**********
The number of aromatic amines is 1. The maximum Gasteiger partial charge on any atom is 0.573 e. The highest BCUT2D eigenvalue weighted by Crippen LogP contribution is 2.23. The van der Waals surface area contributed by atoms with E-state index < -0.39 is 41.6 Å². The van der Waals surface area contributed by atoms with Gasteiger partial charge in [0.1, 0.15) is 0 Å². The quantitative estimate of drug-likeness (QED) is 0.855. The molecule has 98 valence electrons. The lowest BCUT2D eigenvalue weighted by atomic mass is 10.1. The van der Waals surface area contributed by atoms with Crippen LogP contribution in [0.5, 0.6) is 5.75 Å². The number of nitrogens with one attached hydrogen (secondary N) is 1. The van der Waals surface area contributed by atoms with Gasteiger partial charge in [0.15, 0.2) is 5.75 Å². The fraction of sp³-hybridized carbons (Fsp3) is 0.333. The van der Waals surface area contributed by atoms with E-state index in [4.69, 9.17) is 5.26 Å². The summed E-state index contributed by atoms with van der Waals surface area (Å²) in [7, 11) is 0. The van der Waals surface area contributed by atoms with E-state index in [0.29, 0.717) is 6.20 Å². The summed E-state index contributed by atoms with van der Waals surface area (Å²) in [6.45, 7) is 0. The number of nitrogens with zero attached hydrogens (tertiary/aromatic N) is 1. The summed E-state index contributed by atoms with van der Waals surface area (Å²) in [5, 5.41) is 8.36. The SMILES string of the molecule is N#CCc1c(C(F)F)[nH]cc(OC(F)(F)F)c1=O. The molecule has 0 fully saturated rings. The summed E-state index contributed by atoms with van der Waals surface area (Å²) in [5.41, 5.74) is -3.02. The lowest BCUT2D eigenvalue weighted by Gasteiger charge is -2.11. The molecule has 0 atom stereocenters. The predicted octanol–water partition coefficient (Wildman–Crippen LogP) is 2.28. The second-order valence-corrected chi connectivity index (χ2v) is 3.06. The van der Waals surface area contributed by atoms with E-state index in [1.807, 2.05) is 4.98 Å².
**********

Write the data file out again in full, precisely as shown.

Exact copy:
The number of aromatic amines is 1. The maximum Gasteiger partial charge on any atom is 0.573 e. The highest BCUT2D eigenvalue weighted by Crippen LogP contribution is 2.23. The van der Waals surface area contributed by atoms with E-state index < -0.39 is 41.6 Å². The van der Waals surface area contributed by atoms with Gasteiger partial charge in [0.1, 0.15) is 0 Å². The quantitative estimate of drug-likeness (QED) is 0.855. The molecule has 98 valence electrons. The lowest BCUT2D eigenvalue weighted by atomic mass is 10.1. The van der Waals surface area contributed by atoms with Crippen LogP contribution in [0.5, 0.6) is 5.75 Å². The number of nitrogens with one attached hydrogen (secondary N) is 1. The van der Waals surface area contributed by atoms with Gasteiger partial charge in [0.15, 0.2) is 5.75 Å². The fraction of sp³-hybridized carbons (Fsp3) is 0.333. The van der Waals surface area contributed by atoms with E-state index in [4.69, 9.17) is 5.26 Å². The summed E-state index contributed by atoms with van der Waals surface area (Å²) in [7, 11) is 0. The van der Waals surface area contributed by atoms with E-state index in [0.29, 0.717) is 6.20 Å². The summed E-state index contributed by atoms with van der Waals surface area (Å²) in [6.45, 7) is 0. The number of nitrogens with zero attached hydrogens (tertiary/aromatic N) is 1. The summed E-state index contributed by atoms with van der Waals surface area (Å²) in [5, 5.41) is 8.36. The SMILES string of the molecule is N#CCc1c(C(F)F)[nH]cc(OC(F)(F)F)c1=O. The molecule has 0 fully saturated rings. The summed E-state index contributed by atoms with van der Waals surface area (Å²) in [5.41, 5.74) is -3.02. The lowest BCUT2D eigenvalue weighted by Gasteiger charge is -2.11. The molecule has 0 atom stereocenters. The predicted octanol–water partition coefficient (Wildman–Crippen LogP) is 2.28. The second-order valence-corrected chi connectivity index (χ2v) is 3.06. The van der Waals surface area contributed by atoms with E-state index in [1.807, 2.05) is 4.98 Å².